Ms. Musoke, for the respondent, before the taxing officer, opposed Mr. Tibaijuka's objection contending that under para 16 (2) (supra), the bill should be taxed in the ordinary way and that the bill as presented was in proper form in as much as paragraph 16 (2) does not provide a format in which the erstwhile advocates' separate items of costs should look like.

The taxing officer overruled Mr. Tibaijuka and upheld Ms. Musoke's contentions. It is from that holding of the taxing officer that the applicant made this reference under Rule 105(1) of the Rules of this Court.

The reference is based on three grounds: -Mr. Tibaijuka first argued ground three separately before he argued the first and the second grounds together. The 3rd ground reads: -


The learned Registrar misdirected himself about the extent of the applicant's objection, and wrongly assumed that what was objected to were only items 2, 3 and 4 of the respondent's bill of costs."



It is the contention of counsel, that the learned taxing officer misunderstood counsel's objection because, whereas he, as the applicant's counsel, contended that only items 5,6 and 10 of the bill were properly included on the same bill of costs, and that the rest of the items should not have been included on the same bill of costs, the taxing officer in his ruling implied that Mr. Tibaijuka had objected to only items 2,3 and 4, whereas in fact the objection went beyond these three items. Learned counsel also criticised the taxing officer for his failure to appreciate that Ms. Musoke had virtually conceded to the objection.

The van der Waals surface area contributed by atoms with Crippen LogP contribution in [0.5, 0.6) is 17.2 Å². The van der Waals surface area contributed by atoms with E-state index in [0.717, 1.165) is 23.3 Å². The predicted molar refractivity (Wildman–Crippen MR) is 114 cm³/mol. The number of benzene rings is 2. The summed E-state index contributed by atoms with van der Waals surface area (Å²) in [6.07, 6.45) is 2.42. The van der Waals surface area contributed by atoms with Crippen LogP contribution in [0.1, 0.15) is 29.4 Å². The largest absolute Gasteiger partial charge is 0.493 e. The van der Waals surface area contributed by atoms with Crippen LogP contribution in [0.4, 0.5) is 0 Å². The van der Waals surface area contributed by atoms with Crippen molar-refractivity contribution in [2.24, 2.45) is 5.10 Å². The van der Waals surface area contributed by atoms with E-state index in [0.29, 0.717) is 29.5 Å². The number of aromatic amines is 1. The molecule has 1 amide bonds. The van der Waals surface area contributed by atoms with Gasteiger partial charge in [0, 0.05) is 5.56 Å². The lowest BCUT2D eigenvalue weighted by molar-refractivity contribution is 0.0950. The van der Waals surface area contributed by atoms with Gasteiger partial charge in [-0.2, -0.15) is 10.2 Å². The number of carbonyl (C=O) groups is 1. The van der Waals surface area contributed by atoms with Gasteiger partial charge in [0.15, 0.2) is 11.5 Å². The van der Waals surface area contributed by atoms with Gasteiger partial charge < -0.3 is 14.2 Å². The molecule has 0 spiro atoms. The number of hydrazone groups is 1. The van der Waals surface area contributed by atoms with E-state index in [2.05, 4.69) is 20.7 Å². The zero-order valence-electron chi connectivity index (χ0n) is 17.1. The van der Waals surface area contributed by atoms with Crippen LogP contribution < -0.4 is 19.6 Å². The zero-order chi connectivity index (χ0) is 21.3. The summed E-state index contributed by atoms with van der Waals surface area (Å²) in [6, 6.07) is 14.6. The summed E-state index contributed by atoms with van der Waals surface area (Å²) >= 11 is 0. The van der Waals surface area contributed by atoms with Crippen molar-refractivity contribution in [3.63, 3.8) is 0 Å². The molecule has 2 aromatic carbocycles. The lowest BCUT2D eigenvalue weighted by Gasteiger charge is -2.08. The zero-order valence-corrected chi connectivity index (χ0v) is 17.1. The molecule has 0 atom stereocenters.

Regarding this last contention, the record of the proceedings before the taxing officer supports Mr. Tibaijuka's contention. For at page 11 of the record, Ms. Musoke is recorded to have submitted that: -

"Rule 16 (1) provides that if there is a change of advocates, the bill of the first advocate may-be annexed to that of the current Advocate and the total be showed as disbursements. Items (2) (3) and (4) are under disbursements. Those are items referred to first advocate. But it (annexture) has to be shown as disbursements with regard to item 1, the fee provided is money paid by the appellant to the advocate."

For the sake of clarity I reproduce the bill which was presented this way: APPLICANT'S BILL OF COSTS

ITEM
DATE
PARTICULARS
AMOUNT
AMOUNT
TAXED
OFF
1.
1995
Instruction fees to oppose a
cross-appeal involving a complicated contract of sale of land, demand for specific performance and compensation.
Shs.10,000,000

2 .
23.5.1996
Disbursements:
Transport costs for Advocate from Kampala to Mengo in Personal car for hearing and arguing the cross-appeal.
Shs.20,000

3 .
-do-
Transport costs for advocate From Mengo Court to Kampala In personal car.
Shs 20,000

4 .
31.10.96
Transport costs for Advocate to and from Kampala to
Mengo in personal car to receive judgment
Shs 30,000

5 .
10.12.2003
Transport costs for Advocate to and from Kampala to Mengo to file Bill of Costs.
Shs.50,000

6 .
10.12.2003
Court fees for filing Bills of costs.
Shs 9,000

7 .